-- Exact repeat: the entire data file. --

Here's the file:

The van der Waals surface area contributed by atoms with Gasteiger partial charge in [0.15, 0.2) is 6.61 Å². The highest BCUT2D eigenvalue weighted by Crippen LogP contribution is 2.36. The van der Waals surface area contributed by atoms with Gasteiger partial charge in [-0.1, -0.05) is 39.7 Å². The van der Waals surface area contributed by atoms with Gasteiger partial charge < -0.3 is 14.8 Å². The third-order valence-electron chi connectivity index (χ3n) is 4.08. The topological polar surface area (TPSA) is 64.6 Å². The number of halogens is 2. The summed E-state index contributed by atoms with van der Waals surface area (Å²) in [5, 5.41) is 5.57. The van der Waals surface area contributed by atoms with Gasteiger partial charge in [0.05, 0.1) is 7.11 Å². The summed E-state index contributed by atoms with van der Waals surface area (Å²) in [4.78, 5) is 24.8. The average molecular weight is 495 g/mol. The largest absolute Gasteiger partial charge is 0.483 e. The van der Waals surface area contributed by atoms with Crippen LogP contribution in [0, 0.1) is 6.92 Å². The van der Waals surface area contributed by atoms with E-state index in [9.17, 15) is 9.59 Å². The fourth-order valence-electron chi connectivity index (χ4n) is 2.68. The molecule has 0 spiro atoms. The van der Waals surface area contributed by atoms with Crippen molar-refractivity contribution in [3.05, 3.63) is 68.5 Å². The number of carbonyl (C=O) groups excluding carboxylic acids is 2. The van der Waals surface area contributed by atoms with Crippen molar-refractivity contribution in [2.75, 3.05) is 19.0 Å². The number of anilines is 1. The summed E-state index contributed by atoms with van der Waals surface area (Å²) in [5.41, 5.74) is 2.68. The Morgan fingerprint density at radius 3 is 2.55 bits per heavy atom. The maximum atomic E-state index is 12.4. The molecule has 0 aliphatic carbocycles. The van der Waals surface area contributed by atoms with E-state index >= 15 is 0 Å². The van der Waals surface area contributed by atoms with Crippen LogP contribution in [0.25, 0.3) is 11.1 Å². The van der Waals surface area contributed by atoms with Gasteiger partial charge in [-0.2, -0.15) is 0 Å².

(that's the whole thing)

The van der Waals surface area contributed by atoms with Gasteiger partial charge in [0.15, 0.2) is 6.61 Å². The highest BCUT2D eigenvalue weighted by Crippen LogP contribution is 2.36. The van der Waals surface area contributed by atoms with Gasteiger partial charge in [-0.1, -0.05) is 39.7 Å². The van der Waals surface area contributed by atoms with Gasteiger partial charge < -0.3 is 14.8 Å². The third-order valence-electron chi connectivity index (χ3n) is 4.08. The topological polar surface area (TPSA) is 64.6 Å². The number of halogens is 2. The summed E-state index contributed by atoms with van der Waals surface area (Å²) in [5, 5.41) is 5.57. The van der Waals surface area contributed by atoms with Gasteiger partial charge in [0.05, 0.1) is 7.11 Å². The summed E-state index contributed by atoms with van der Waals surface area (Å²) in [4.78, 5) is 24.8. The average molecular weight is 495 g/mol. The largest absolute Gasteiger partial charge is 0.483 e. The van der Waals surface area contributed by atoms with Crippen LogP contribution in [0, 0.1) is 6.92 Å². The van der Waals surface area contributed by atoms with E-state index in [9.17, 15) is 9.59 Å². The fourth-order valence-electron chi connectivity index (χ4n) is 2.68. The molecule has 0 spiro atoms. The van der Waals surface area contributed by atoms with Crippen molar-refractivity contribution in [3.05, 3.63) is 68.5 Å². The number of carbonyl (C=O) groups excluding carboxylic acids is 2. The van der Waals surface area contributed by atoms with Crippen molar-refractivity contribution in [2.75, 3.05) is 19.0 Å². The number of anilines is 1. The summed E-state index contributed by atoms with van der Waals surface area (Å²) in [5.41, 5.74) is 2.68. The Morgan fingerprint density at radius 3 is 2.55 bits per heavy atom. The maximum atomic E-state index is 12.4. The molecule has 0 aliphatic carbocycles. The van der Waals surface area contributed by atoms with E-state index >= 15 is 0 Å². The van der Waals surface area contributed by atoms with Crippen LogP contribution in [0.25, 0.3) is 11.1 Å². The van der Waals surface area contributed by atoms with Gasteiger partial charge in [-0.2, -0.15) is 0 Å².